Former vice president Walter Mondale yesterday accused the Reagan administration of demonstrating an "icy indifference to human need and justice" by singling out the poor and defenseless to bear the brunt of its social and economic policies.

In a no-holds-barred speech to the National Urban League convention here, Mondale said that President Reagan had delayed a decision on extending the Voting Rights Act because his aides were studying ways to weaken it. Mondale said the administration had left numerous civil rights positions in the government unfilled because it does not care about enforcing equal opportunity laws.

"It is not only what they are doing that offends a decent sense of fairness," Mondale said. "It's how they are doing it. Someone told me the other day he thought it might be necessary to cut money for handicapped children, but at least our leaders shouldn't look like they are enjoying it."

Urban League delegates, who listened politely, if warily, this week to a defense of administration policies by Vice President Bush and a parade of Cabinet members, rose three times yesterday to give Mondale cheering, standing ovations.

Mondale clearly enjoyed both the delegates' warm, enthusiastic response and his own attacks on the Reagan White House. When he arrived on the podium, he greeted League President Vernon Hordan by calling him "Mr. Mayor," a reference to a recent White House meeting in which Reagan mistook Housing and Urban Development Secretary Samuel R, Pierce Jr., the only black member of the Cabinet, for a mayor.

Later, Jordan attacked administration spokesmen for blurring the "real issues" in their speeches to the League and for "repeating the tired slogans we heard before."

Jordan said they had failed to answer his question of how poor and black people were supposed to endure in the "interregnum" after cuts in social programs take effect and before the promised prosperity returns.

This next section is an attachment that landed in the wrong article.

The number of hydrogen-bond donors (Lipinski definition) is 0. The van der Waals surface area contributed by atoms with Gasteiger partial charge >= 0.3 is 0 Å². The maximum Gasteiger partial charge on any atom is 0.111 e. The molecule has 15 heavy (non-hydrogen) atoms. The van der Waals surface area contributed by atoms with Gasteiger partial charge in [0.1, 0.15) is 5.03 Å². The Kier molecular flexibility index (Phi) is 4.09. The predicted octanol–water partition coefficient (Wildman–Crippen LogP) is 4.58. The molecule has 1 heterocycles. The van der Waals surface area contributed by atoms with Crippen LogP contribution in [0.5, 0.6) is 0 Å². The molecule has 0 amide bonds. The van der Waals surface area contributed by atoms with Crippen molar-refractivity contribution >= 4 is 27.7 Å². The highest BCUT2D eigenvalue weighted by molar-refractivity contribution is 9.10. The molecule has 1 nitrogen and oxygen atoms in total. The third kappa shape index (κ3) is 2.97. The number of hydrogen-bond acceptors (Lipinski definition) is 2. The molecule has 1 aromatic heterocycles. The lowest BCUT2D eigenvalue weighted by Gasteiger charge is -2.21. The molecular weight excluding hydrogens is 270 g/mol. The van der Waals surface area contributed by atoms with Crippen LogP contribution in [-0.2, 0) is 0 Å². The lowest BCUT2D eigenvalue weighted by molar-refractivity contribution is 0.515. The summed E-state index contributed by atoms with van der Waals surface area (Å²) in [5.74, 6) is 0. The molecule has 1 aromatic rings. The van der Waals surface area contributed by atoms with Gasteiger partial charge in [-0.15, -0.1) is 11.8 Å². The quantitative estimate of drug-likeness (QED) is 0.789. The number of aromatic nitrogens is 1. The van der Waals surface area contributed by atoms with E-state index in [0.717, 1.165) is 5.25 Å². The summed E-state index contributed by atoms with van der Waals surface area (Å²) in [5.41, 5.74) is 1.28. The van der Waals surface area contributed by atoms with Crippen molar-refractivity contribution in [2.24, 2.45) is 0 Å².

Giving every sign of contemplating a new run for the presidency, Mondale reminded the delegates of his role in the Great Society and in civil rights struggles, which he called "the most successful, peaceful revolution for human and social justice in the history of humanity."

The former vice president disagreed with Bush and others that the social programs of the last two decades had not worked, although he acknowledged that they had been hurt by instances of poor administration, waste and theft.

But, he said, "we started to arm people with the tools to compete in a less discriminatory America: good education, decent health care, better housing, programs to rebuild the cities and strengthen our farms, economic development programs and minority enterprise programs, and many others."

He noted that high school dropout rates for blacks had been reduced sharply in the last two decades, the number of blacks attending college and vocational schools has doubled, and comapnies not even founded 12 years ago now are among the top 100 black-owned corporations.

"We achieved so much as a people because we have listened so closely to our conscience," Mondale said. "We've been true to our history because we led with our values. What worries me today is that just when America is hitting its moral stride, there are those who would stop our progress dead in its tracks."

Mondale skipped over an entire section of his prepared text in which he suggested that the federal deficit be restrained, stifling regulations lifted, wasteful programs be made better and tax relief be granted to those "over-taxes."

But he criticized the Reagan tax cuts, saying they will cause unacceptably high deficits and keep interest rates high for a long time.

"The tragedy is that we could do what needs to be done -- tighten the budget and reduce our deficits -- and we could do it fairly," Mondale said. "Our needed programs would have to be constrained with the others, but they could go forward."